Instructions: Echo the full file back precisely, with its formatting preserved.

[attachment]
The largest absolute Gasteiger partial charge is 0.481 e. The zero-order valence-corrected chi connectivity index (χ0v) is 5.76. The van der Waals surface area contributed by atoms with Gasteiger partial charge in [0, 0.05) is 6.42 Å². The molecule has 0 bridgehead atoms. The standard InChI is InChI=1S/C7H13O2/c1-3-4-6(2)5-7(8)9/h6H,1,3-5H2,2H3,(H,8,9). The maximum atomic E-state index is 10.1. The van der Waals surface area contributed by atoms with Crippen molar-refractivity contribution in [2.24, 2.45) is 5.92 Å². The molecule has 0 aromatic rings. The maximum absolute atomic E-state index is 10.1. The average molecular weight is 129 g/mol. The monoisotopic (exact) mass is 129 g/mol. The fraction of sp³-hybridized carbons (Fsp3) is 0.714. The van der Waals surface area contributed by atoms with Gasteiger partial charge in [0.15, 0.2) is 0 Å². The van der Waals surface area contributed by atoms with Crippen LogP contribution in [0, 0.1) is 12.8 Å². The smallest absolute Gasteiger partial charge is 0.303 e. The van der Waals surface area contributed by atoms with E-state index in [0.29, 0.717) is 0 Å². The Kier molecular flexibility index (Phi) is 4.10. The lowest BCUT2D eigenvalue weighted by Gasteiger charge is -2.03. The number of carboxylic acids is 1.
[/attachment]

The largest absolute Gasteiger partial charge is 0.481 e. The zero-order valence-corrected chi connectivity index (χ0v) is 5.76. The van der Waals surface area contributed by atoms with Gasteiger partial charge in [0, 0.05) is 6.42 Å². The molecule has 0 bridgehead atoms. The standard InChI is InChI=1S/C7H13O2/c1-3-4-6(2)5-7(8)9/h6H,1,3-5H2,2H3,(H,8,9). The maximum atomic E-state index is 10.1. The van der Waals surface area contributed by atoms with Crippen molar-refractivity contribution in [2.24, 2.45) is 5.92 Å². The molecule has 0 aromatic rings. The maximum absolute atomic E-state index is 10.1. The average molecular weight is 129 g/mol. The monoisotopic (exact) mass is 129 g/mol. The fraction of sp³-hybridized carbons (Fsp3) is 0.714. The van der Waals surface area contributed by atoms with Gasteiger partial charge in [0.15, 0.2) is 0 Å². The van der Waals surface area contributed by atoms with Crippen LogP contribution in [0, 0.1) is 12.8 Å². The smallest absolute Gasteiger partial charge is 0.303 e. The van der Waals surface area contributed by atoms with E-state index in [0.29, 0.717) is 0 Å². The Kier molecular flexibility index (Phi) is 4.10. The lowest BCUT2D eigenvalue weighted by Gasteiger charge is -2.03. The number of carboxylic acids is 1.